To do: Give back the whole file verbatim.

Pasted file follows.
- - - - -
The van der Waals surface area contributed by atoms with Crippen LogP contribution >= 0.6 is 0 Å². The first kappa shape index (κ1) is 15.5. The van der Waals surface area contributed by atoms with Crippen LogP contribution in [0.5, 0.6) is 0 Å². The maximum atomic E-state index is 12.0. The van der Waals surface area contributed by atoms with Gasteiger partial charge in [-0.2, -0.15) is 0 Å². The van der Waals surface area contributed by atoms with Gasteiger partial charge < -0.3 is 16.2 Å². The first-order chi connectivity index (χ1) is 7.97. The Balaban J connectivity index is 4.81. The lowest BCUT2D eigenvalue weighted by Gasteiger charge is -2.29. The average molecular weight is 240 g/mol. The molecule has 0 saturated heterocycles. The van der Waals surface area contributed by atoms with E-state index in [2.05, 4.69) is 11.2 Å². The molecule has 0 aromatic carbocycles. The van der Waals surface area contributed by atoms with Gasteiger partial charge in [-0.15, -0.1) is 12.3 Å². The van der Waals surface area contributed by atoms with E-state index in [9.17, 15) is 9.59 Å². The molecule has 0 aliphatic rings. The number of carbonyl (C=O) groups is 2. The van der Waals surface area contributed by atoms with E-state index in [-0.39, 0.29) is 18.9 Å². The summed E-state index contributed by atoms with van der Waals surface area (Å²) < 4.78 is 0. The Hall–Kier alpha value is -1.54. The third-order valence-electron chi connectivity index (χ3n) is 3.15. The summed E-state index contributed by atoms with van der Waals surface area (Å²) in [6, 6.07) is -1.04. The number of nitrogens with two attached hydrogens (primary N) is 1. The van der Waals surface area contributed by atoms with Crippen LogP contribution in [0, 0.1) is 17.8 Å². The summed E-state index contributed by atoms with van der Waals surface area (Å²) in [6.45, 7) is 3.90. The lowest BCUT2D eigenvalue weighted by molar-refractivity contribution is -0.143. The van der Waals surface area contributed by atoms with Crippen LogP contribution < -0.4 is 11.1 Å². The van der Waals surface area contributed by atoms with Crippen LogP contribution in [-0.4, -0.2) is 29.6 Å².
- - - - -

The van der Waals surface area contributed by atoms with Crippen LogP contribution >= 0.6 is 0 Å². The first kappa shape index (κ1) is 15.5. The van der Waals surface area contributed by atoms with Crippen LogP contribution in [0.5, 0.6) is 0 Å². The maximum atomic E-state index is 12.0. The van der Waals surface area contributed by atoms with Gasteiger partial charge in [-0.2, -0.15) is 0 Å². The van der Waals surface area contributed by atoms with Gasteiger partial charge < -0.3 is 16.2 Å². The first-order chi connectivity index (χ1) is 7.97. The Balaban J connectivity index is 4.81. The lowest BCUT2D eigenvalue weighted by Gasteiger charge is -2.29. The average molecular weight is 240 g/mol. The molecule has 0 saturated heterocycles. The van der Waals surface area contributed by atoms with E-state index in [2.05, 4.69) is 11.2 Å². The molecule has 0 aromatic carbocycles. The van der Waals surface area contributed by atoms with Gasteiger partial charge in [-0.15, -0.1) is 12.3 Å². The van der Waals surface area contributed by atoms with E-state index in [9.17, 15) is 9.59 Å². The molecule has 0 aliphatic rings. The number of carbonyl (C=O) groups is 2. The van der Waals surface area contributed by atoms with E-state index in [-0.39, 0.29) is 18.9 Å². The summed E-state index contributed by atoms with van der Waals surface area (Å²) < 4.78 is 0. The Hall–Kier alpha value is -1.54. The third-order valence-electron chi connectivity index (χ3n) is 3.15. The summed E-state index contributed by atoms with van der Waals surface area (Å²) in [6, 6.07) is -1.04. The number of nitrogens with two attached hydrogens (primary N) is 1. The van der Waals surface area contributed by atoms with Crippen LogP contribution in [0, 0.1) is 17.8 Å². The summed E-state index contributed by atoms with van der Waals surface area (Å²) in [6.45, 7) is 3.90. The lowest BCUT2D eigenvalue weighted by molar-refractivity contribution is -0.143. The van der Waals surface area contributed by atoms with Crippen LogP contribution < -0.4 is 11.1 Å². The van der Waals surface area contributed by atoms with Crippen LogP contribution in [-0.4, -0.2) is 29.6 Å².